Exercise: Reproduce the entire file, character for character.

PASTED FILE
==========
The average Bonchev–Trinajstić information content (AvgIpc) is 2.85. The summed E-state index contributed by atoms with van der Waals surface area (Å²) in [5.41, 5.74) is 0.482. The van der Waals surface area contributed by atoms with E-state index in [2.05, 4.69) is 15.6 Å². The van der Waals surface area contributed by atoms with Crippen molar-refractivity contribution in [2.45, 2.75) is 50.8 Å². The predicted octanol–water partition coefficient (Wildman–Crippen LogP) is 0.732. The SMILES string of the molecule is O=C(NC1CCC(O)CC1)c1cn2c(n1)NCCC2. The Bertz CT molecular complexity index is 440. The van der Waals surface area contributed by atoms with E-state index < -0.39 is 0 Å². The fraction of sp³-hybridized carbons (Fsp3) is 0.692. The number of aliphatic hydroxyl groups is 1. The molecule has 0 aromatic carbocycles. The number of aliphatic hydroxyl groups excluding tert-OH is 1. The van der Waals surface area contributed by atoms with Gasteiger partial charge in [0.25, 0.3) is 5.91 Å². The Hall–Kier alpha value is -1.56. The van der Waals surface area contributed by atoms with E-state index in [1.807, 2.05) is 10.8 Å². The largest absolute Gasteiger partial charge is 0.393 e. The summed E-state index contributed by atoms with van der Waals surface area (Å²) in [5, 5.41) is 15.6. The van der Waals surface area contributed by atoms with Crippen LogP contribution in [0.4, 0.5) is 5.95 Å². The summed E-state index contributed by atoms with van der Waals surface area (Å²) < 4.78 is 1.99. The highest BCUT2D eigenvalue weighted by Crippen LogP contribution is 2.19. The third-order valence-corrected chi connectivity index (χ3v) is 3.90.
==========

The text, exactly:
The average Bonchev–Trinajstić information content (AvgIpc) is 2.85. The summed E-state index contributed by atoms with van der Waals surface area (Å²) in [5.41, 5.74) is 0.482. The van der Waals surface area contributed by atoms with E-state index in [2.05, 4.69) is 15.6 Å². The van der Waals surface area contributed by atoms with Crippen molar-refractivity contribution in [2.45, 2.75) is 50.8 Å². The predicted octanol–water partition coefficient (Wildman–Crippen LogP) is 0.732. The SMILES string of the molecule is O=C(NC1CCC(O)CC1)c1cn2c(n1)NCCC2. The Bertz CT molecular complexity index is 440. The van der Waals surface area contributed by atoms with E-state index < -0.39 is 0 Å². The fraction of sp³-hybridized carbons (Fsp3) is 0.692. The number of aliphatic hydroxyl groups is 1. The molecule has 0 aromatic carbocycles. The number of aliphatic hydroxyl groups excluding tert-OH is 1. The van der Waals surface area contributed by atoms with Gasteiger partial charge in [0.25, 0.3) is 5.91 Å². The Hall–Kier alpha value is -1.56. The van der Waals surface area contributed by atoms with E-state index in [1.807, 2.05) is 10.8 Å². The largest absolute Gasteiger partial charge is 0.393 e. The summed E-state index contributed by atoms with van der Waals surface area (Å²) in [5, 5.41) is 15.6. The van der Waals surface area contributed by atoms with Crippen LogP contribution in [0.4, 0.5) is 5.95 Å². The summed E-state index contributed by atoms with van der Waals surface area (Å²) < 4.78 is 1.99. The highest BCUT2D eigenvalue weighted by Crippen LogP contribution is 2.19. The third-order valence-corrected chi connectivity index (χ3v) is 3.90.